There are only eight teams now left in the World Cup. And the question on everyone’s lips is: what kind of governments do those countries have?
It’s not great news for those of us on the left. We only have two countries still in, while centrism has one, and the right five – including one authoritarian nation. You can see my working out for all of this in the first post before the cup started here, and the round-up for the last leg of matches here.
There has been a lot of talk about the ‘easy side of draw’, which provides England with a supposedly simpler route to the final. The way the draw now falls politically means that the right are guaranteed at least two countries in the Semi Finals, while the left’s representatives – Uruguay and Sweden – go into both of their matches as slight underdogs. This means that there is a possibility that no countries with left-wing government’s will make it to the final four, removing the left’s chance of winning the World Cup for the first time since 2010.
The last round was a bit of a massacre for the left’s chances, with Spain, Portugal, Mexico and Colombia all crashing out. The right lost Argentina, Denmark and Japan, but keep Brazil, Croatia, Russia and, of course, England. Meanwhile, Switzerland’s loss halved the centrist representation in the tournament.
Should centrist France triumph over lefty Uruguay they are certain to face right-wing competition next, one of Brazil or Belgium will be their opponents. The same is true of England, although Russia’s surprise run to the Quarters means that non-democratic countries retain the same level of representation as the last round.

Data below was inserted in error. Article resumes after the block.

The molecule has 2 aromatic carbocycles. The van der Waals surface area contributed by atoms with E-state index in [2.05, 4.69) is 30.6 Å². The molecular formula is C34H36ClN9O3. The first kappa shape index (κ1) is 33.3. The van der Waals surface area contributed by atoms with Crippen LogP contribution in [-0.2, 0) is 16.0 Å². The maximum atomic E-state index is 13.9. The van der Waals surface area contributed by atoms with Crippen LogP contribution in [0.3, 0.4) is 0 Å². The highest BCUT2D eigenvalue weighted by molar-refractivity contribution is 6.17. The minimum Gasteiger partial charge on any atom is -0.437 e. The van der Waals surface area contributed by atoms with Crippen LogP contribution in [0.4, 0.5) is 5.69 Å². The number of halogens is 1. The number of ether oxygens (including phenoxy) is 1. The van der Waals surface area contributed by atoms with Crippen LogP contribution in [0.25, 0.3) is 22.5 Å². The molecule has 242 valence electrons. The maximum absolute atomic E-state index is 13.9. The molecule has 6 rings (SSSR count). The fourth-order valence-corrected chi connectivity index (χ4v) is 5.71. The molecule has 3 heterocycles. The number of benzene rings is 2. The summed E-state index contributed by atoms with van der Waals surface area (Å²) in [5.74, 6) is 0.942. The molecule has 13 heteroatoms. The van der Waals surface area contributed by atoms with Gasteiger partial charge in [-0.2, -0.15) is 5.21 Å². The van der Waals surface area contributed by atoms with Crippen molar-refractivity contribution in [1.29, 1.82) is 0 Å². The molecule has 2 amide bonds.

This is an improvement for authoritarian regimes on the last World Cup. While two authoritarian countries made it through the Group Stage in 2014, both were knocked out in the round of 16, leaving an all-democratic showing for the final eight.
However, that also saw five left-wing countries out of the last eight – although the right still won, as Germany lifted the cup. Despite the left’s relatively poor showing here, it might not be worth writing off progressives yet.
As for England, our four games so far have seen us play two left-wing countries, Tunisia and Colombia, with two hard-fought victories, and two right-wing countries, Panama and Belgium, leading to one win and one loss. Opponents Sweden have lost one game against their sole right-wing opposition so far, beating two left teams and one centrist state. They are the only team still in it not to have beaten countries from both the right and left on the way to the Quarter Finals. It’s coming home.
Democratic left Uruguay v democratic centre France – 3pm, Friday 6 July
Democratic right Brazil v democratic right Belgium – 7pm, Friday 6 July
Democratic left Sweden v democratic right England – 3pm, Saturday 7 July
Authoritarian right Russia v democratic right Croatia – 7pm, Saturday 7 July